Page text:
A bulldozing power forward who can play center or wing, McFadden is a star football player who also serves as a top-line forward for the Cadets. Looking at his measurements and football background probably makes you think he’s some crease-crashing goal scorer. But McFadden has that playmaker gene, and the soft hands and vision to go along with it. He’s a very good stickhandler and quick with his pivots and directional changes, and he doesn’t like to give in during physical play along the boards. McFadden uses his reach and stick effectively with or without the puck, and his above-average speed allows him to strip pucks on the backcheck. He center the top penalty-killing and power-play units, and his passing and heads-up play was a perfect compliment to linemate Rob Christy’s speed game.

C/LW Rob Christy  (2019 Draft | 6’0, 185 | Mar. 29, 2001 | Shoots Left | NCAA: Colorado College)

One of the vocal leaders of his team, Christy is a fast center with excellent balance who likes to play a power game. He’s a very good possession driver, using his pro build, strong balance and quick feet to ward off harassing opponents while keeping his head up to identify multiple options. Christy is a very good passer, especially off the curl after a clean zone entry. He can play the role of playmaker or finisher, and his uses a variety of pump fakes, shoulder jukes and no-look passes  to keep the goalie zoned in on him. Christy definitely loves to shoot, which is understandable when you have the kind of shot and release he possesses. His compete level can be very high and he tries to impact his shifts without always needing the puck. Christy always seems to be in the middle of things, and he treats the neutral zone as an opportunity to strike.

C/LW Jackson Hallum  (2020 Draft | 6’0, 165 | Sep. 8, 2002 | Shoots Left | NCAA: Undecided)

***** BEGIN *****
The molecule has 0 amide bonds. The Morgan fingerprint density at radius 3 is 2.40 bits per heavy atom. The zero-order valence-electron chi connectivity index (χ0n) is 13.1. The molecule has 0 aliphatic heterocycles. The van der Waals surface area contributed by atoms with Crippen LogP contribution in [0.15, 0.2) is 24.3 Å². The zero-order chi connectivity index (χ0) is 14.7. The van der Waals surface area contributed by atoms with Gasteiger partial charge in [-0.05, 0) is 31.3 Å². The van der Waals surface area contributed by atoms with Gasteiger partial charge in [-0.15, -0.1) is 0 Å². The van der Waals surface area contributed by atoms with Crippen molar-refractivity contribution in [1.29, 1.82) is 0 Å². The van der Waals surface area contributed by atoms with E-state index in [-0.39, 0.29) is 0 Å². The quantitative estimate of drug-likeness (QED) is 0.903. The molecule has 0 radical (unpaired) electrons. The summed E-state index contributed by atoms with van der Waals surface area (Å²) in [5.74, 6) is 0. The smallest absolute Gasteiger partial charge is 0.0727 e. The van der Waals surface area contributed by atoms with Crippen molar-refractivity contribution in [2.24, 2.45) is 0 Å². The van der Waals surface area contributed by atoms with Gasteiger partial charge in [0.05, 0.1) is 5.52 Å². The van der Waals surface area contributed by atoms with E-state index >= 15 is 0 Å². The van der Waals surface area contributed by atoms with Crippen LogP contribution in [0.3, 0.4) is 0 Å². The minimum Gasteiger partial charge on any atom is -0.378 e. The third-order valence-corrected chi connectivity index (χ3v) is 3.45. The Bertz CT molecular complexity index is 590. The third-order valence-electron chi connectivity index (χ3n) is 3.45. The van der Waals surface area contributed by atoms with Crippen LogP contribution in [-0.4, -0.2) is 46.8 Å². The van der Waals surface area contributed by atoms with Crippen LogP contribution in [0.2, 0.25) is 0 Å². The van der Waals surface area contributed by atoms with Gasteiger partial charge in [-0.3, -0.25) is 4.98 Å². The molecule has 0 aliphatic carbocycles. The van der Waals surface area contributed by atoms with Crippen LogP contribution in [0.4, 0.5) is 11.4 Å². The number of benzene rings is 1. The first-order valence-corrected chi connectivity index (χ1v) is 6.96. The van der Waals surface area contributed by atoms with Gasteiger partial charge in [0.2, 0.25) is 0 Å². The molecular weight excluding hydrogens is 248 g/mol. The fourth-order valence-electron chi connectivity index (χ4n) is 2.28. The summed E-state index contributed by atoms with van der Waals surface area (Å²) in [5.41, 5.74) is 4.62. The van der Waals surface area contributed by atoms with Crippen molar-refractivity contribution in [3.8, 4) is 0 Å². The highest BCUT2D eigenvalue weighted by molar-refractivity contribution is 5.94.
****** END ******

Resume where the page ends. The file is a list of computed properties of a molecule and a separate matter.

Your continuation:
A lightning-quick winger who plays with an edge and puts forth a strong effort every shift, Hallum played a key role as a sophomore a season after earning a depth role as a freshman. Hallum’s straight-line speed and first-step quickness are already at an elite level. He hustles and hits in both the defensive and neutral zones, and he stays balanced while moving with the puck in any direction. Hallum can be a real pain in the neck on the forecheck because he simply keeps moving while keeping his stick in the appropriate lane. If he’s pressing a defenseman, he’ll anticipate the direction of travel and cut off the easy escape routes.

Duluth-East (Class AA)

C/W Ryder Donovan  (2019 Draft | 6’4, 190 | Oct. 10, 2000 | Shoots Right | NCAA: Wisconsin)

A jersey-flapping winger with size and a massive reach, Donovan is a smart playmaker with excellent puck-protection skills. He played on the top line and first units for both the power play and penalty kill. He puts forth a consistent effort every shift, and the intensity of his forecheck can at times mistake him for a depth-line checker than an offensive force. All areas of Donovan’s skating are outstanding — his first-step quickness, ability, balance, lateral movements and edge work work in concert to get him a least a stride or two out of an opponent’s reach. Donovan’s vision and passing abilities are advanced, and he is more than capable of turning any shift into a scoring opportunity. He times his backdoor or cross-ice passes perfectly, and he can stick fake an opening from a clogged lane. Donovan can play physical and finish his checks with authority, plus sacrifice his body in efforts to hunt down pucks.

LW Ricky Lyle (2019 Draft | 6’0, 165 | Aug. 21, 2000 | Shoots Left | NCAA: Undecided)

A tough customer who plays a lot bigger than his measurements reveal, Lyle and Ryder Donovan developed strong chemistry throughout the season, and there were times when it was Lyle who carried the attack and created time and space for Donovan. He is always involved in the play and will not back down from a challenge, so it should come at no surprise that the puck is on his stick quite frequently. Lyle likes to deliver solid body checks in open ice or into the boards. When he’s full flight, Lyle reveals a semi-hunched skating style and average speed. He plays with his head up and will slow things down at the line to wait for support. Lyle can deliver accurate passes through traffic and over long distances.